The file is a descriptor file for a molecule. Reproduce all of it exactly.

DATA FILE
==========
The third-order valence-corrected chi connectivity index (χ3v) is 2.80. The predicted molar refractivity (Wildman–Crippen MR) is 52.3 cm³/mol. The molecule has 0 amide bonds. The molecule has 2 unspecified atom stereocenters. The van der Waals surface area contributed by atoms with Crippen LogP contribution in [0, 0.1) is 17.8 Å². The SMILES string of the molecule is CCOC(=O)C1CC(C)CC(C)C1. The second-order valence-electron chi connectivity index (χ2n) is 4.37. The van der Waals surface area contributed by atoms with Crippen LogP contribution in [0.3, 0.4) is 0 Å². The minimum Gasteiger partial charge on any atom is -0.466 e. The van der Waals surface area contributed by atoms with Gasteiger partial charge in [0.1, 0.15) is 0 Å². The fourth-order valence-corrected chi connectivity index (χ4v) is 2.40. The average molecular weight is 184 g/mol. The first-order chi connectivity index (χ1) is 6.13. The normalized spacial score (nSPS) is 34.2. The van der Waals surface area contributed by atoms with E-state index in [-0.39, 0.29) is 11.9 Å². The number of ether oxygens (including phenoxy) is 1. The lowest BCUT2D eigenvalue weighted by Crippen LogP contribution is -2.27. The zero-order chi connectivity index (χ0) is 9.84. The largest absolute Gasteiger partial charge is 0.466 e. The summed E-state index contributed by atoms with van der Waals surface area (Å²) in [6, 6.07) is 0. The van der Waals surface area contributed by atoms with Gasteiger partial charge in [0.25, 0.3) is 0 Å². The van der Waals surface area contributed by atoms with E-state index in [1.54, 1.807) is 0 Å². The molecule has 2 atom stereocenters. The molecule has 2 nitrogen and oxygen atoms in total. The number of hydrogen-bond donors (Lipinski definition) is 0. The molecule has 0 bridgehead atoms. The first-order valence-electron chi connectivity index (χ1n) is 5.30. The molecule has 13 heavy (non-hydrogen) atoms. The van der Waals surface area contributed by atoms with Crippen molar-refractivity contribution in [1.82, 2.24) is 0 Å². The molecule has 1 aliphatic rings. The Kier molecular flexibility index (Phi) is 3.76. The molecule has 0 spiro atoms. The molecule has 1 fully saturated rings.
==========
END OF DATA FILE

The third-order valence-corrected chi connectivity index (χ3v) is 2.80. The predicted molar refractivity (Wildman–Crippen MR) is 52.3 cm³/mol. The molecule has 0 amide bonds. The molecule has 2 unspecified atom stereocenters. The van der Waals surface area contributed by atoms with Crippen LogP contribution in [0, 0.1) is 17.8 Å². The SMILES string of the molecule is CCOC(=O)C1CC(C)CC(C)C1. The second-order valence-electron chi connectivity index (χ2n) is 4.37. The van der Waals surface area contributed by atoms with Crippen LogP contribution in [0.3, 0.4) is 0 Å². The minimum Gasteiger partial charge on any atom is -0.466 e. The van der Waals surface area contributed by atoms with Gasteiger partial charge in [0.1, 0.15) is 0 Å². The fourth-order valence-corrected chi connectivity index (χ4v) is 2.40. The average molecular weight is 184 g/mol. The first-order chi connectivity index (χ1) is 6.13. The normalized spacial score (nSPS) is 34.2. The van der Waals surface area contributed by atoms with E-state index in [-0.39, 0.29) is 11.9 Å². The number of ether oxygens (including phenoxy) is 1. The lowest BCUT2D eigenvalue weighted by Crippen LogP contribution is -2.27. The zero-order chi connectivity index (χ0) is 9.84. The largest absolute Gasteiger partial charge is 0.466 e. The summed E-state index contributed by atoms with van der Waals surface area (Å²) in [6, 6.07) is 0. The van der Waals surface area contributed by atoms with Gasteiger partial charge in [0.25, 0.3) is 0 Å². The van der Waals surface area contributed by atoms with E-state index in [1.54, 1.807) is 0 Å². The molecule has 2 atom stereocenters. The molecule has 2 nitrogen and oxygen atoms in total. The number of hydrogen-bond donors (Lipinski definition) is 0. The molecule has 0 bridgehead atoms. The first-order valence-electron chi connectivity index (χ1n) is 5.30. The molecule has 13 heavy (non-hydrogen) atoms. The van der Waals surface area contributed by atoms with Crippen molar-refractivity contribution in [1.82, 2.24) is 0 Å². The molecule has 1 aliphatic rings. The Kier molecular flexibility index (Phi) is 3.76. The molecule has 0 spiro atoms. The molecule has 1 fully saturated rings.